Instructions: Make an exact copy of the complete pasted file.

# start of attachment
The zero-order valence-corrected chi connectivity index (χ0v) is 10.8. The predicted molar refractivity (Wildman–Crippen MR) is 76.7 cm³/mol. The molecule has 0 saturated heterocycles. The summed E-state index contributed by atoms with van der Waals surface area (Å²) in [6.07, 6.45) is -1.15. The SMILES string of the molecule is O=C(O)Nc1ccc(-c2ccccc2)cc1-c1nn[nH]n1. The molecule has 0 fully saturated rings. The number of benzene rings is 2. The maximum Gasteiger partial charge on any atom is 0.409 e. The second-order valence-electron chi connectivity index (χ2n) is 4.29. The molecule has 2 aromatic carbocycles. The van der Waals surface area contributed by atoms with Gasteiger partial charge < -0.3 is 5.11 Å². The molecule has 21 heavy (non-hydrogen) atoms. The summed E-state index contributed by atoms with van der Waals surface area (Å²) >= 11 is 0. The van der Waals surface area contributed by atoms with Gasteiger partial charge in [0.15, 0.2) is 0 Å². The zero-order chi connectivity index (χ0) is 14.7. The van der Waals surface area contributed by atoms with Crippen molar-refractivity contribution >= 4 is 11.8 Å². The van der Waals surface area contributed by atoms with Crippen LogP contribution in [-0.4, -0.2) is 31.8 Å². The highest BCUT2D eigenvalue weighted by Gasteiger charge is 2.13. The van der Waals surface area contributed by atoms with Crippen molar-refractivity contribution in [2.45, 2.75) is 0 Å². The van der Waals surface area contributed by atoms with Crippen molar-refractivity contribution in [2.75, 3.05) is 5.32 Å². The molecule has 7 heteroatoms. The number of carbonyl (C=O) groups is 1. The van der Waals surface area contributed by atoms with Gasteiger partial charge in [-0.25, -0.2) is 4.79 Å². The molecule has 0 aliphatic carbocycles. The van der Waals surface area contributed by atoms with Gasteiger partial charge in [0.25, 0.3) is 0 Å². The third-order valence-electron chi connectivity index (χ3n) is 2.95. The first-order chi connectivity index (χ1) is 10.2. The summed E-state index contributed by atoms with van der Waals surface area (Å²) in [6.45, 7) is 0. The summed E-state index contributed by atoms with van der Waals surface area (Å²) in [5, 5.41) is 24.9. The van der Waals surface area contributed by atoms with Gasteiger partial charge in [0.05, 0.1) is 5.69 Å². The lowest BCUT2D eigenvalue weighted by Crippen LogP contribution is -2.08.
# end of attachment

The zero-order valence-corrected chi connectivity index (χ0v) is 10.8. The predicted molar refractivity (Wildman–Crippen MR) is 76.7 cm³/mol. The molecule has 0 saturated heterocycles. The summed E-state index contributed by atoms with van der Waals surface area (Å²) in [6.07, 6.45) is -1.15. The SMILES string of the molecule is O=C(O)Nc1ccc(-c2ccccc2)cc1-c1nn[nH]n1. The molecule has 0 fully saturated rings. The number of benzene rings is 2. The maximum Gasteiger partial charge on any atom is 0.409 e. The second-order valence-electron chi connectivity index (χ2n) is 4.29. The molecule has 2 aromatic carbocycles. The van der Waals surface area contributed by atoms with Gasteiger partial charge < -0.3 is 5.11 Å². The molecule has 21 heavy (non-hydrogen) atoms. The summed E-state index contributed by atoms with van der Waals surface area (Å²) >= 11 is 0. The van der Waals surface area contributed by atoms with Gasteiger partial charge in [0.15, 0.2) is 0 Å². The zero-order chi connectivity index (χ0) is 14.7. The van der Waals surface area contributed by atoms with Crippen molar-refractivity contribution >= 4 is 11.8 Å². The van der Waals surface area contributed by atoms with Crippen LogP contribution in [-0.4, -0.2) is 31.8 Å². The highest BCUT2D eigenvalue weighted by Gasteiger charge is 2.13. The van der Waals surface area contributed by atoms with Crippen molar-refractivity contribution in [2.45, 2.75) is 0 Å². The van der Waals surface area contributed by atoms with Crippen molar-refractivity contribution in [2.75, 3.05) is 5.32 Å². The molecule has 7 heteroatoms. The number of carbonyl (C=O) groups is 1. The van der Waals surface area contributed by atoms with Gasteiger partial charge in [-0.25, -0.2) is 4.79 Å². The molecule has 0 aliphatic carbocycles. The van der Waals surface area contributed by atoms with Gasteiger partial charge in [0.25, 0.3) is 0 Å². The third-order valence-electron chi connectivity index (χ3n) is 2.95. The first-order chi connectivity index (χ1) is 10.2. The summed E-state index contributed by atoms with van der Waals surface area (Å²) in [6.45, 7) is 0. The summed E-state index contributed by atoms with van der Waals surface area (Å²) in [5, 5.41) is 24.9. The van der Waals surface area contributed by atoms with Gasteiger partial charge in [0.05, 0.1) is 5.69 Å². The lowest BCUT2D eigenvalue weighted by Crippen LogP contribution is -2.08.